On his first journey, Paul, the Apostle, landed there and preached in the synagogues (Acts 13:5), before proceeding further in the island. The Cypriot-born Saint Barnabas, who figures prominently in the Acts of the Apostles, brought Christianity to Cyprus in the first century AD. Tradition says that Barnabas preached in Alexandria and Rome, and was stoned to death at Salamis in about 61 CE. He is considered the founder of the Church of Cyprus. His bones are believed to be located in the monastery named after him.
Several earthquakes led to the destruction of Salamis at the beginning of the 4th century. The town was rebuilt under the name of Constantia by Constantius II (337–361) and became an Episcopal seat, the most famous occupant of which was Saint Epiphanius. Emperor Constantius II helped the Salaminians not only for the reconstruction of their city but also he helped them by relieving them from paying taxes for a short period and thus the new city, rebuilt on a smaller scale, was named Constantia. The silting of the harbour led to a gradual decline of the town. Salamis was finally abandoned during the Arab invasions of the 7th century after destructions by Muawiyah I. The inhabitants moved to Arsinoë (Famagusta).
Excavations at Salamis started again in 1952 and were in progress until 1974. Before the Turkish invasion there was much archaeological activity there; one French Mission was excavating at Enkomi, another at Salamis and the Department of Antiquities was busy almost throughout the year with repairs and restorations of monuments and was engaged in excavations at Salamis. After the Turkish invasion the international embargo has prevented the continuation of the excavations. The site and the museums are maintained by the antiquities service. Important archaeological collections are kept in the St. Barnabas monastery. In the District Archaeological Museum there are marble statues from the gymnasium and the theatre of Salamis, Mycenaean pottery and jewellery from Enkomi and other objects representative of the rich archaeological heritage of the whole district.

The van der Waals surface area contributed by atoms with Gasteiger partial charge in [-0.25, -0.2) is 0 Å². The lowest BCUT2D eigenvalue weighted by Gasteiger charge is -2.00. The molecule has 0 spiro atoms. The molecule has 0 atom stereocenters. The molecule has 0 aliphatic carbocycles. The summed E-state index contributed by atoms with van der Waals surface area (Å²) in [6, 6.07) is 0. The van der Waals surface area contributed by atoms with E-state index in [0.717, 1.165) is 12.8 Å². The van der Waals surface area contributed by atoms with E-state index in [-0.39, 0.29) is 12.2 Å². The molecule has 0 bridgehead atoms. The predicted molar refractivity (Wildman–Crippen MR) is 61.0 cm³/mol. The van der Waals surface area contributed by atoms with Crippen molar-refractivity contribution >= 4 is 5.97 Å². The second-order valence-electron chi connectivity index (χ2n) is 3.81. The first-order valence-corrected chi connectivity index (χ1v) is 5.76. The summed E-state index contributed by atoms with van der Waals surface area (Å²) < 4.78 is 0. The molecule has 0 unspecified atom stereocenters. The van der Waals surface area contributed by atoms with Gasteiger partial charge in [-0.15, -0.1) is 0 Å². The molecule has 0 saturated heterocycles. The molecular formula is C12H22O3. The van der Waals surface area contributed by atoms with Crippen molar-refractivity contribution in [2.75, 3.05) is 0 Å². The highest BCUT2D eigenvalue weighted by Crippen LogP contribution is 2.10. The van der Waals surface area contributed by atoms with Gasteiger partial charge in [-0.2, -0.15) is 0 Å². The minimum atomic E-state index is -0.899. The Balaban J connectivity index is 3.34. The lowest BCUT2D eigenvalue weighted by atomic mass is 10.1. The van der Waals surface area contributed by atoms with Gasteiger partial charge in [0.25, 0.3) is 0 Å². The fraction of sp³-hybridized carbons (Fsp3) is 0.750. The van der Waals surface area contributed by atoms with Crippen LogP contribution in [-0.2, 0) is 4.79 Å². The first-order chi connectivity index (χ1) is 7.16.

The public buildings uncovered at the city site of Salamis date to the post-Classical period. The Temple of Zeus Salaminios, whose cult was established, according to tradition, by Teucer himself, must have existed since the foundation of the city; the extant remains date to the late Hellenistic period. Early excavators discovered in the esplanade of the Temple of Zeus an enormous marble capital carved on each side with a caryatid figure standing between the foreparts of winged bulls. Now in the British Museum's collection, the function of the capital remains unclear, although it does indicate influence from Achaemenid art and is consequently dated to between 300 and 250 BC.
- S. Parpola, Neo-Assyrian Toponyms (1970), noted by Burkert (1992:13 n17), who instances an inscription that mentions both Iadnana and Iawan ("Ionia") "and keeps them distinct". The Greeks of Cyprus never called themselves "Ionians".
- Yon, Marguerite; William A. P. (Nov 1997). "Kition in the Tenth to Fourth Centuries B. C.". Bulletin of the American Schools of Oriental Research 308: 9. JSTOR 1357405.
- British Museum Collection
- British Museum Collection
- Vassos Karageorghis, Salamis in Cyprus, Homeric, Hellenistic and Roman (1969), ISBN 0-500-39006-1.
- Walter Burkert, 1992. The Orientalizing Revolution: Near Eastern Influence on Greek Culture in the Early Archaic Age (Harvard University Press)